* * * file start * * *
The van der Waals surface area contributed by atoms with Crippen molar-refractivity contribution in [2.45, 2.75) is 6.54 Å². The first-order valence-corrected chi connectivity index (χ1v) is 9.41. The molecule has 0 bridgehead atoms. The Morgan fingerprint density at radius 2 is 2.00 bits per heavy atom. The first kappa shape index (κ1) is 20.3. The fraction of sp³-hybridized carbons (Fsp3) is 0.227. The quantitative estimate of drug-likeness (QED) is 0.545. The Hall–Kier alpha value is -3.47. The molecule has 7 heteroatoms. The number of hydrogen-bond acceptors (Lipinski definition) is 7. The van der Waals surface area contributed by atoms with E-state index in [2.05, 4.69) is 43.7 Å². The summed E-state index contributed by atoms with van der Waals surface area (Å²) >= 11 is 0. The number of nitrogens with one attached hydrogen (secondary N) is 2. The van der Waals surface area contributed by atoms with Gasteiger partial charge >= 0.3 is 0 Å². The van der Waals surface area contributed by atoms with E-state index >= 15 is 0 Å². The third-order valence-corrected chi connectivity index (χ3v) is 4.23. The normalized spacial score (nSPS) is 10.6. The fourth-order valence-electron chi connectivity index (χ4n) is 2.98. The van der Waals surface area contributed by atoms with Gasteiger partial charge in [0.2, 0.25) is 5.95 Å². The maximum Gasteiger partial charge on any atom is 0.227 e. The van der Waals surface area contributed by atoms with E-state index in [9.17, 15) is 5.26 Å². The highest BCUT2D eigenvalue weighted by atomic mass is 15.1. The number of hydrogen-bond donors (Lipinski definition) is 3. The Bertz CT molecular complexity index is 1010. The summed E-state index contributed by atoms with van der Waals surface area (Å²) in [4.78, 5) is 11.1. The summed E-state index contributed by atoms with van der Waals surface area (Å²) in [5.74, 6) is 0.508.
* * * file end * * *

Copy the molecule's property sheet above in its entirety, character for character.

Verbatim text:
The van der Waals surface area contributed by atoms with Crippen molar-refractivity contribution in [2.45, 2.75) is 6.54 Å². The first-order valence-corrected chi connectivity index (χ1v) is 9.41. The molecule has 0 bridgehead atoms. The Morgan fingerprint density at radius 2 is 2.00 bits per heavy atom. The first kappa shape index (κ1) is 20.3. The fraction of sp³-hybridized carbons (Fsp3) is 0.227. The quantitative estimate of drug-likeness (QED) is 0.545. The Hall–Kier alpha value is -3.47. The molecule has 7 heteroatoms. The number of hydrogen-bond acceptors (Lipinski definition) is 7. The van der Waals surface area contributed by atoms with E-state index in [2.05, 4.69) is 43.7 Å². The summed E-state index contributed by atoms with van der Waals surface area (Å²) >= 11 is 0. The number of nitrogens with one attached hydrogen (secondary N) is 2. The van der Waals surface area contributed by atoms with Gasteiger partial charge >= 0.3 is 0 Å². The van der Waals surface area contributed by atoms with E-state index >= 15 is 0 Å². The third-order valence-corrected chi connectivity index (χ3v) is 4.23. The normalized spacial score (nSPS) is 10.6. The fourth-order valence-electron chi connectivity index (χ4n) is 2.98. The van der Waals surface area contributed by atoms with Gasteiger partial charge in [0.2, 0.25) is 5.95 Å². The maximum Gasteiger partial charge on any atom is 0.227 e. The van der Waals surface area contributed by atoms with E-state index in [9.17, 15) is 5.26 Å². The highest BCUT2D eigenvalue weighted by atomic mass is 15.1. The number of hydrogen-bond donors (Lipinski definition) is 3. The Bertz CT molecular complexity index is 1010. The summed E-state index contributed by atoms with van der Waals surface area (Å²) in [4.78, 5) is 11.1. The summed E-state index contributed by atoms with van der Waals surface area (Å²) in [5.74, 6) is 0.508.